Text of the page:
PARIS – With fears of a global financial crisis harming states in Central and Eastern Europe, and doing potential damage to Europe’s successful single currency, European Union heads of state agreed to help emerging states at an emergency summit in Brussels.
The assistance will not resemble a US-style major bailout or recovery fund, but will take a yet-to-be-determined form on a “case by case” basis, as states need it, according to Jose Manuel Barroso, president of the European Commission.
The meeting, which was called in part to affirm “solidarity” among wealthy or older EU states and less affluent former communist states, comes in the wake of crises in states like Latvia and Hungary, which have needed billions in help in recent months.
The financial crisis has brought recession, hit European banks hard, and spawned fears of division, favoritism, and protectionism not only between eastern and western European nations, but between northern and southern states – as well as between the 16 states in the eurozone and the 11 that are not. As the Monitor reported last week, what started as an ugly economic crisis across Europe – not only in the East – is now shaping into a crisis over the EU’s identity and character, say political economists.
Some of the divisions in the meeting to affirm solidarity were evident as Hungary proposed a European fund of some $228 billion for recovery – only to be rebuffed not only by Germany, but by the Poles and the Czech Republic. Hungarian Prime Minister Ferenc Gyurcsany responded to the rejection with a warning in the Brussels meeting of a “new Iron Curtain” dividing Europe.
Following the meeting, stocks across Eastern Europe dropped to their lowest levels in 5 1/2 years and Hungary’s forint plunged. David Lubin, chief emerging-market economist at Citigroup Inc. in London, told Bloomberg that, “The failure of yesterday’s summit to provide any fresh thinking about Eastern Europe’s crisis means that investors are faced this week with the prospect of ‘more of the same.’ ”
Last Friday, a joint statement by the World Bank, the European Investment Bank, and the European Bank of Reconstruction and Development put € 24.5 billion ($31 billion) on the table for troubled EU states over the next two years.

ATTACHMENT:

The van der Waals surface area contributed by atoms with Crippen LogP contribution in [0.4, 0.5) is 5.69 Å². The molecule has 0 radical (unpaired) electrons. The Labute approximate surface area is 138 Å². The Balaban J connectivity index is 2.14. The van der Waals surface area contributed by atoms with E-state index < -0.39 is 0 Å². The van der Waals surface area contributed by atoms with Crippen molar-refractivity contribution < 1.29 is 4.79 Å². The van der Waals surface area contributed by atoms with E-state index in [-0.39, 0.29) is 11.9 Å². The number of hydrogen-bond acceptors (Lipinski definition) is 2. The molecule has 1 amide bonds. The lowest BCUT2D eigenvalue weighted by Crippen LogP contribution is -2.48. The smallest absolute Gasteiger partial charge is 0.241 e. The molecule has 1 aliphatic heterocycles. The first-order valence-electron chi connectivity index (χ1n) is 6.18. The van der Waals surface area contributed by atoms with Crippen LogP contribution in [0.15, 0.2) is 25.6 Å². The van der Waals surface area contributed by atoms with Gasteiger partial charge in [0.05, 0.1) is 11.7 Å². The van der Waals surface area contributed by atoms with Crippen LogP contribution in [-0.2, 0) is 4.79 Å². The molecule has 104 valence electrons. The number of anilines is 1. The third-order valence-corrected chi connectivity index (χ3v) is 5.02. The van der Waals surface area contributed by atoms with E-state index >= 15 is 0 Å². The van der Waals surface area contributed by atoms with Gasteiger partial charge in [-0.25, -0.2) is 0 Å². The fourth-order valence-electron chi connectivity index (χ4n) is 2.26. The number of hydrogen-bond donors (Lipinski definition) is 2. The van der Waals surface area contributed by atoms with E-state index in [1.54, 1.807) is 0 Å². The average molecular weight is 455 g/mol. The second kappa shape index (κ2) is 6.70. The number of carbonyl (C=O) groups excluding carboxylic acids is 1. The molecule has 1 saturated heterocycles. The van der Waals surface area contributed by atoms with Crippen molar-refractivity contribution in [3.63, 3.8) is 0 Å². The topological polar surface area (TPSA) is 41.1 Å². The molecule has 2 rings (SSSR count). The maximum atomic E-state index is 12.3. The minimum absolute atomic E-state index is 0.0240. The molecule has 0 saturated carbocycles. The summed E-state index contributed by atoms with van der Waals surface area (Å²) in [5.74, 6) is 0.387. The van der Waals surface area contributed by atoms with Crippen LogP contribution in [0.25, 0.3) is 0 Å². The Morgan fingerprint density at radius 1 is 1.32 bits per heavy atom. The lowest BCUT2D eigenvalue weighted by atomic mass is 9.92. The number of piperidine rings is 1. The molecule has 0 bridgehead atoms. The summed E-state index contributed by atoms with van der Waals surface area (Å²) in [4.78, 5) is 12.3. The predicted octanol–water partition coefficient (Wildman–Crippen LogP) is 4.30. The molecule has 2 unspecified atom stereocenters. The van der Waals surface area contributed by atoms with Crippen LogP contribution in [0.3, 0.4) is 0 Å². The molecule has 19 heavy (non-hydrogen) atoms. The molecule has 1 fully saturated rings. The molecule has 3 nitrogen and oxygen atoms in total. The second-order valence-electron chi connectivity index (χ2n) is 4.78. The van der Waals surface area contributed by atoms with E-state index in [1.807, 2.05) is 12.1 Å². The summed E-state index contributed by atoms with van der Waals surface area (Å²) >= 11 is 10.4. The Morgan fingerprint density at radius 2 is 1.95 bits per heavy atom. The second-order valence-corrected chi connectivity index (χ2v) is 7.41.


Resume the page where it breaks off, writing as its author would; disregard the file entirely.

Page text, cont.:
On Monday in Prague, Joaquin Almunia, European commissioner for economic and monetary affairs, stated that, “We are being realistic. We know that this may not be enough, and we may have to do more. The situation will require strict monitoring and closer coordination among … private investors, financial supervisors, and governments…”
Tensions have built in the EU between proponents for preventive measures and those that favor bailouts in the midst of collapse. EU rules prohibit states from bailing each other out, but Czech Prime Minister Mirek Topolanek, speaking as the current EU president, said that no state would be allowed to fail, though he failed to offer clear specifics.
Mr. Alumina said that “Support for non-euro area countries with severe financing problems has been increased from €12 billion [$15 billion] at the end of 2008 to €25 billion [$32 billion] today. Out of this 25 billion, €9.3 billion [$12 billion] has been used to help meet the financing needs of Latvia and Hungary.”
Pierre Rousselin, a geopolitical analyst, writing in the Paris Le Figaro on Monday, says that vast new differences between European states changes old demarcations: “...between Latvia and Hungary, for whom there is clearly an urgent case, and on the other hand Poland, the Czech Republic, Slovenia, and Slovakia, which are less stricken even than Greece or Ireland, the chasm between old and new Europe is meaningless. The Czech Republic was right to resist Hungarian demands.”
This fall, as banks in Europe threatened to go belly up, the EU put up some €300 billion ($380 billion) in bank credit – and wealthy states like France have Germany have announced substantial recovery packages.